Project Background

As Australian industry looks towards decarbonisation, innovative technologies can be key enablers to help reach net zero emissions. The opportunity of algae to aid in carbon capture and storage holds significant potential, owing to the significantly enhanced rate of carbon sequestration (10-50 times as rapid as terrestrial plants) and minimal land use requirements. The project aims to evaluate the potential for carbon capture and storage through algae farming (biosequestration), as a means of reducing the carbon footprint of operational industrial facilities.

Preliminary findings from the precursor to this project (Part 1), indicated through a desktop study and limited modelling, that at present, the concept of algae-based carbon capture is not economically feasible when compared to other net carbon reduction strategies.  Part 1 provided further focus areas for this research project to investigate, to continue to assess and potentially improve the feasibility of this carbon reduction strategy.

The research in this current project (Part 2) will build on the work conducted in Part 1 to further assess the fundamental barriers and enablers to achieve successful application of the concept at scales relevant for industrial use. Synergistic benefits of industrial outputs and waste products will be explored, including carbon dioxide and nutrient rich wastewater streams, in combination with the engineering approaches, and site conditions that can act as enablers to optimise carbon reduction, and potentially generate useful by-products.


This project is to be executed as a ¾ CEED format project, for a final year engineering student at the University of Western Australia.


Project Plan

The objectives of the overall project are:

  • Evaluate fundamental barriers and enablers to application of the concept.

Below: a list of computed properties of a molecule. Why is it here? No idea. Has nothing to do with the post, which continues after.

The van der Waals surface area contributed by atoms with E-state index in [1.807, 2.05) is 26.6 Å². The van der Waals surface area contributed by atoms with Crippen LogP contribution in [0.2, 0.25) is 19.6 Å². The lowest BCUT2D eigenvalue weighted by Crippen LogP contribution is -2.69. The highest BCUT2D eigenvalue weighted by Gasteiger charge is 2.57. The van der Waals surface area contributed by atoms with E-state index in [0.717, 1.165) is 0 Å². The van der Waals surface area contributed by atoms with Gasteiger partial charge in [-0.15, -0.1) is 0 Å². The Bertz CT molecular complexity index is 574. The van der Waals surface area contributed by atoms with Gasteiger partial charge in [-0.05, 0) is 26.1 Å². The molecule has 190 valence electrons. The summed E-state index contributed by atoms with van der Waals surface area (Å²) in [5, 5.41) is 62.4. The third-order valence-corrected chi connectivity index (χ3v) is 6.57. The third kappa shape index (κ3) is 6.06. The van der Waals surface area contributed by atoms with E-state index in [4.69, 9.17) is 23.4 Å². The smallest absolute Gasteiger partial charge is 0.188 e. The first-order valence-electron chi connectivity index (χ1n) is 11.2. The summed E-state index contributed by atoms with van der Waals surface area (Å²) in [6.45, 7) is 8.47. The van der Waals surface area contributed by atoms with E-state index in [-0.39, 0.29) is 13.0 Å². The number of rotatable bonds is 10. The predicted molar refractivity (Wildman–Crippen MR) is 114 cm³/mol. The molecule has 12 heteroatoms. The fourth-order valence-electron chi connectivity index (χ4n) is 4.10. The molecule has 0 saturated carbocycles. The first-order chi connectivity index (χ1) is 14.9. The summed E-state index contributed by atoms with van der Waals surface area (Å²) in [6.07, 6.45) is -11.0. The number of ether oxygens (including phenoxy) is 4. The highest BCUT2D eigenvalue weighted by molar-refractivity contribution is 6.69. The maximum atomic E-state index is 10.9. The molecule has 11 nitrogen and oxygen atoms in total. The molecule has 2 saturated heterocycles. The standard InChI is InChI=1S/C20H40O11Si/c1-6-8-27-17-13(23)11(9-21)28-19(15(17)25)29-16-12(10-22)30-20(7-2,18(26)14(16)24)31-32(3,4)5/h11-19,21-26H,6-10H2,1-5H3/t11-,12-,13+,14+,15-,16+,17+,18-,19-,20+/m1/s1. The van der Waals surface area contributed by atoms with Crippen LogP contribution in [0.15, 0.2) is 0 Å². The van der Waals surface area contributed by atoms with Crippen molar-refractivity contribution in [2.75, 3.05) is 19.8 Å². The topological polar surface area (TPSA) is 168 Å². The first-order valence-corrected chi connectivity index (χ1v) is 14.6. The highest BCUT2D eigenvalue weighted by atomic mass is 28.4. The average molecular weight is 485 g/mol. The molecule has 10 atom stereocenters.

• Evaluate synergistic benefits of industrial outputs and waste products, including carbon dioxide and nutrient rich wastewater streams.
  • Assess process optimisation in engineering approaches and site conditions that can act as enablers to significant carbon reduction, and potentially produce useful by-products.
  • Investigate the scaling of the technology from bench to full scale industrial application.
  • Evaluate economic viability of the concept, including cost reduction opportunities and carbon offsetting potential.
  • Conduct experimentation under site specific conditions to validate research and modelling.


Potential focus areas within the objectives include:

  1. Evaluate algae growth optimisation strategy. For example, management of salinity, pH, nutrient availability throughout growth phases.
  2. Evaluate pond and processing design For example, low-cost designs (e.g. pond based) against expensive, high yield (e.g. photobioreactor design) or a hybrid system of both, to maximize yield per hectare in cost effective production scheme. Assessment of the various method to design extraction and processing of algae after growth (e.g. flocculation, screening, centrifugation, dehydration) for energy and cost efficiency.
  3. Evaluate algae species. There is a range of species which may be suitable to the project. Requires management of trade-offs in growth rate, algae resilience and end product use suitability.
  4. End-product selection. Evaluate alternative potential end-products including beneficial end-uses e.g. soil amelioration, feed stock
  5. Evaluate carbon dioxide redirection and distribution. May be a number of suitable approaches to applying carbon dioxide to the system (e.g. bubbling CO2 gas vs conversion to bicarbonate form). Selection of facility emission source to inform whether pre-processing of the gas required due to potential for contaminants in the flue gas (e.g. NOx, SO2, Heavy Metals).